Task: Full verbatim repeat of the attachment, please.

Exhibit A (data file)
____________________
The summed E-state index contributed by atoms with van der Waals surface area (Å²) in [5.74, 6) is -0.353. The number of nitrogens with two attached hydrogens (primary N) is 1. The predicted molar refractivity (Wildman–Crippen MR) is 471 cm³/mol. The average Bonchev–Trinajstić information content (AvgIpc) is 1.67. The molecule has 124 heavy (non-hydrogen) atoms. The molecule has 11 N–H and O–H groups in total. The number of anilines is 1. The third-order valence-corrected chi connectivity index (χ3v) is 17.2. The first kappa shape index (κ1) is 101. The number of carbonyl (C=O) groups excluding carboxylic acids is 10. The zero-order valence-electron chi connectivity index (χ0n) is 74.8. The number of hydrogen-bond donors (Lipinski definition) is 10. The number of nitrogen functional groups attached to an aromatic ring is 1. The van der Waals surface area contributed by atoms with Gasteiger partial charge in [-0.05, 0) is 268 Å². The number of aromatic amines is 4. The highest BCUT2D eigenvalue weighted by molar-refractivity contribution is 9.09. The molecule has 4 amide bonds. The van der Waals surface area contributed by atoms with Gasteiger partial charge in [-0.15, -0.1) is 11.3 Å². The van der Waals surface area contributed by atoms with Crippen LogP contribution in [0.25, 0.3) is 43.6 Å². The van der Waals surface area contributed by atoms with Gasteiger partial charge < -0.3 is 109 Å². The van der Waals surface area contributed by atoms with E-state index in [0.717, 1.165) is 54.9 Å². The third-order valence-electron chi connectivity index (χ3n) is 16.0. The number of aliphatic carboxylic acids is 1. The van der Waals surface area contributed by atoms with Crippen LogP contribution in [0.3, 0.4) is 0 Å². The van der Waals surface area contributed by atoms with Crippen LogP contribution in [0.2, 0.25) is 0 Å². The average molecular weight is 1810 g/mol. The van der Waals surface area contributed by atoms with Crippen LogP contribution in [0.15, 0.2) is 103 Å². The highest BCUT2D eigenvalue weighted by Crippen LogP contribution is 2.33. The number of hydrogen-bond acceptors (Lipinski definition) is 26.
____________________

The summed E-state index contributed by atoms with van der Waals surface area (Å²) in [5.74, 6) is -0.353. The number of nitrogens with two attached hydrogens (primary N) is 1. The predicted molar refractivity (Wildman–Crippen MR) is 471 cm³/mol. The average Bonchev–Trinajstić information content (AvgIpc) is 1.67. The molecule has 124 heavy (non-hydrogen) atoms. The molecule has 11 N–H and O–H groups in total. The number of anilines is 1. The third-order valence-corrected chi connectivity index (χ3v) is 17.2. The first kappa shape index (κ1) is 101. The number of carbonyl (C=O) groups excluding carboxylic acids is 10. The zero-order valence-electron chi connectivity index (χ0n) is 74.8. The number of hydrogen-bond donors (Lipinski definition) is 10. The number of nitrogen functional groups attached to an aromatic ring is 1. The van der Waals surface area contributed by atoms with Gasteiger partial charge in [-0.05, 0) is 268 Å². The number of aromatic amines is 4. The highest BCUT2D eigenvalue weighted by molar-refractivity contribution is 9.09. The molecule has 4 amide bonds. The van der Waals surface area contributed by atoms with Gasteiger partial charge in [-0.15, -0.1) is 11.3 Å². The van der Waals surface area contributed by atoms with Crippen LogP contribution in [0.25, 0.3) is 43.6 Å². The van der Waals surface area contributed by atoms with Gasteiger partial charge < -0.3 is 109 Å². The van der Waals surface area contributed by atoms with E-state index in [0.717, 1.165) is 54.9 Å². The third-order valence-electron chi connectivity index (χ3n) is 16.0. The number of aliphatic carboxylic acids is 1. The van der Waals surface area contributed by atoms with Crippen LogP contribution in [0.3, 0.4) is 0 Å². The van der Waals surface area contributed by atoms with Crippen LogP contribution in [0.2, 0.25) is 0 Å². The average molecular weight is 1810 g/mol. The van der Waals surface area contributed by atoms with Crippen LogP contribution in [0.15, 0.2) is 103 Å². The highest BCUT2D eigenvalue weighted by Crippen LogP contribution is 2.33. The number of hydrogen-bond acceptors (Lipinski definition) is 26.